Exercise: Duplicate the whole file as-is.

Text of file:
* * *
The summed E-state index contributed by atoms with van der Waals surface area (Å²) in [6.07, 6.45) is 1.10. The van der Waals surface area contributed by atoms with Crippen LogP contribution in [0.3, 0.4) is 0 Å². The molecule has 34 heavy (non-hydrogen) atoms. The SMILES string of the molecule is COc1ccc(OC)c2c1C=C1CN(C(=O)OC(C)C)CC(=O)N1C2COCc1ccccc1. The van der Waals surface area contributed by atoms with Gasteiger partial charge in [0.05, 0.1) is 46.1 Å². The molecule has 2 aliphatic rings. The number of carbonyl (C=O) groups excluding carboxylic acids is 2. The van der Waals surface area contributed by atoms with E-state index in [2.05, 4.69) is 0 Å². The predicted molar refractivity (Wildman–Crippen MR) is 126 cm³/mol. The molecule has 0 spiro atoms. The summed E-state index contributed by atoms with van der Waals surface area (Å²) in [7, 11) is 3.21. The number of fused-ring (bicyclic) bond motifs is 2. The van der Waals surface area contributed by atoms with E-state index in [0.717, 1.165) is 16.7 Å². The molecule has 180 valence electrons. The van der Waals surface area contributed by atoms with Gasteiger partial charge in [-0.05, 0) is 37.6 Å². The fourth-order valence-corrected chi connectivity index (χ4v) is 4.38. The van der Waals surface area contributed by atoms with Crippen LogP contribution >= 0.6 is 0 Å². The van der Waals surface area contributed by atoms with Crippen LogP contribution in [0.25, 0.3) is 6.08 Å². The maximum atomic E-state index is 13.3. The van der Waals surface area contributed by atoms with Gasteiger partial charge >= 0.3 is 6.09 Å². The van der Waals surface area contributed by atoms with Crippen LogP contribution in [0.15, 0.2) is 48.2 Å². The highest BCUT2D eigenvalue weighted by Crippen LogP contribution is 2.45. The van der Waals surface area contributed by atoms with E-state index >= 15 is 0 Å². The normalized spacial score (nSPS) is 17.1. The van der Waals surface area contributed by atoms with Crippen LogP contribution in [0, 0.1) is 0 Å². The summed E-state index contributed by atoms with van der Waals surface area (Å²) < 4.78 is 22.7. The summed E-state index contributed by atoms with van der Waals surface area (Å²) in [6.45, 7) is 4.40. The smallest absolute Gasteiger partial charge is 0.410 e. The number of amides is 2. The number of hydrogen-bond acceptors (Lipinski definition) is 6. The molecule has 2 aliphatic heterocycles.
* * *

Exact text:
The summed E-state index contributed by atoms with van der Waals surface area (Å²) in [6.07, 6.45) is 1.10. The van der Waals surface area contributed by atoms with Crippen LogP contribution in [0.3, 0.4) is 0 Å². The molecule has 34 heavy (non-hydrogen) atoms. The SMILES string of the molecule is COc1ccc(OC)c2c1C=C1CN(C(=O)OC(C)C)CC(=O)N1C2COCc1ccccc1. The van der Waals surface area contributed by atoms with Gasteiger partial charge in [0.05, 0.1) is 46.1 Å². The molecule has 2 aliphatic rings. The number of carbonyl (C=O) groups excluding carboxylic acids is 2. The van der Waals surface area contributed by atoms with E-state index in [2.05, 4.69) is 0 Å². The predicted molar refractivity (Wildman–Crippen MR) is 126 cm³/mol. The molecule has 0 spiro atoms. The summed E-state index contributed by atoms with van der Waals surface area (Å²) in [7, 11) is 3.21. The number of fused-ring (bicyclic) bond motifs is 2. The van der Waals surface area contributed by atoms with E-state index in [0.717, 1.165) is 16.7 Å². The molecule has 180 valence electrons. The van der Waals surface area contributed by atoms with Gasteiger partial charge in [-0.05, 0) is 37.6 Å². The fourth-order valence-corrected chi connectivity index (χ4v) is 4.38. The van der Waals surface area contributed by atoms with Crippen LogP contribution >= 0.6 is 0 Å². The van der Waals surface area contributed by atoms with Crippen LogP contribution in [0.25, 0.3) is 6.08 Å². The maximum atomic E-state index is 13.3. The van der Waals surface area contributed by atoms with Gasteiger partial charge >= 0.3 is 6.09 Å². The van der Waals surface area contributed by atoms with Crippen LogP contribution in [0.15, 0.2) is 48.2 Å². The highest BCUT2D eigenvalue weighted by Crippen LogP contribution is 2.45. The van der Waals surface area contributed by atoms with E-state index >= 15 is 0 Å². The normalized spacial score (nSPS) is 17.1. The van der Waals surface area contributed by atoms with Crippen LogP contribution in [0, 0.1) is 0 Å². The summed E-state index contributed by atoms with van der Waals surface area (Å²) < 4.78 is 22.7. The summed E-state index contributed by atoms with van der Waals surface area (Å²) in [6.45, 7) is 4.40. The smallest absolute Gasteiger partial charge is 0.410 e. The number of amides is 2. The number of hydrogen-bond acceptors (Lipinski definition) is 6. The molecule has 2 aliphatic heterocycles.